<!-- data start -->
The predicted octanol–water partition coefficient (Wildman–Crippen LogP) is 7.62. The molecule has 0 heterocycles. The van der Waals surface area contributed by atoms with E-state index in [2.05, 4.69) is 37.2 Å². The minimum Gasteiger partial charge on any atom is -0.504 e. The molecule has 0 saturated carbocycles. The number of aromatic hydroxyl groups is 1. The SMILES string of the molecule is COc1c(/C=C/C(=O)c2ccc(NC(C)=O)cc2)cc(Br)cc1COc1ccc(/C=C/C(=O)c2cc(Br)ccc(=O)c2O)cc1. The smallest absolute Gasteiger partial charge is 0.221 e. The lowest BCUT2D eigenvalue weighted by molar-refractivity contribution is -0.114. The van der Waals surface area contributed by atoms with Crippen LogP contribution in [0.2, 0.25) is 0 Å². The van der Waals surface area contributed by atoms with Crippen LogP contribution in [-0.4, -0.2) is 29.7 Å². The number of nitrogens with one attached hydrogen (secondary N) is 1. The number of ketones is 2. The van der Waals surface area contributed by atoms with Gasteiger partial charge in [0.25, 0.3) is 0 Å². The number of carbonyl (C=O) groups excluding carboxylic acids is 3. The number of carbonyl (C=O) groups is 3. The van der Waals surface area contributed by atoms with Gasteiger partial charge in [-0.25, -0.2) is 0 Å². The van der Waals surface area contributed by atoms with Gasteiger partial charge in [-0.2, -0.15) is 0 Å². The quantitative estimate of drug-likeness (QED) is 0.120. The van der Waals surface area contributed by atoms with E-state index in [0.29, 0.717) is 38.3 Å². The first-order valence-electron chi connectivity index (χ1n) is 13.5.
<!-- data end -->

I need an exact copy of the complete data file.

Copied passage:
The predicted octanol–water partition coefficient (Wildman–Crippen LogP) is 7.62. The molecule has 0 heterocycles. The van der Waals surface area contributed by atoms with E-state index in [2.05, 4.69) is 37.2 Å². The minimum Gasteiger partial charge on any atom is -0.504 e. The molecule has 0 saturated carbocycles. The number of aromatic hydroxyl groups is 1. The SMILES string of the molecule is COc1c(/C=C/C(=O)c2ccc(NC(C)=O)cc2)cc(Br)cc1COc1ccc(/C=C/C(=O)c2cc(Br)ccc(=O)c2O)cc1. The smallest absolute Gasteiger partial charge is 0.221 e. The lowest BCUT2D eigenvalue weighted by molar-refractivity contribution is -0.114. The van der Waals surface area contributed by atoms with Crippen LogP contribution in [0.2, 0.25) is 0 Å². The van der Waals surface area contributed by atoms with Crippen LogP contribution in [-0.4, -0.2) is 29.7 Å². The number of nitrogens with one attached hydrogen (secondary N) is 1. The number of ketones is 2. The van der Waals surface area contributed by atoms with Gasteiger partial charge in [0.25, 0.3) is 0 Å². The number of carbonyl (C=O) groups excluding carboxylic acids is 3. The number of carbonyl (C=O) groups is 3. The van der Waals surface area contributed by atoms with Gasteiger partial charge in [-0.25, -0.2) is 0 Å². The van der Waals surface area contributed by atoms with Gasteiger partial charge in [-0.2, -0.15) is 0 Å². The quantitative estimate of drug-likeness (QED) is 0.120. The van der Waals surface area contributed by atoms with E-state index in [0.29, 0.717) is 38.3 Å². The first-order valence-electron chi connectivity index (χ1n) is 13.5.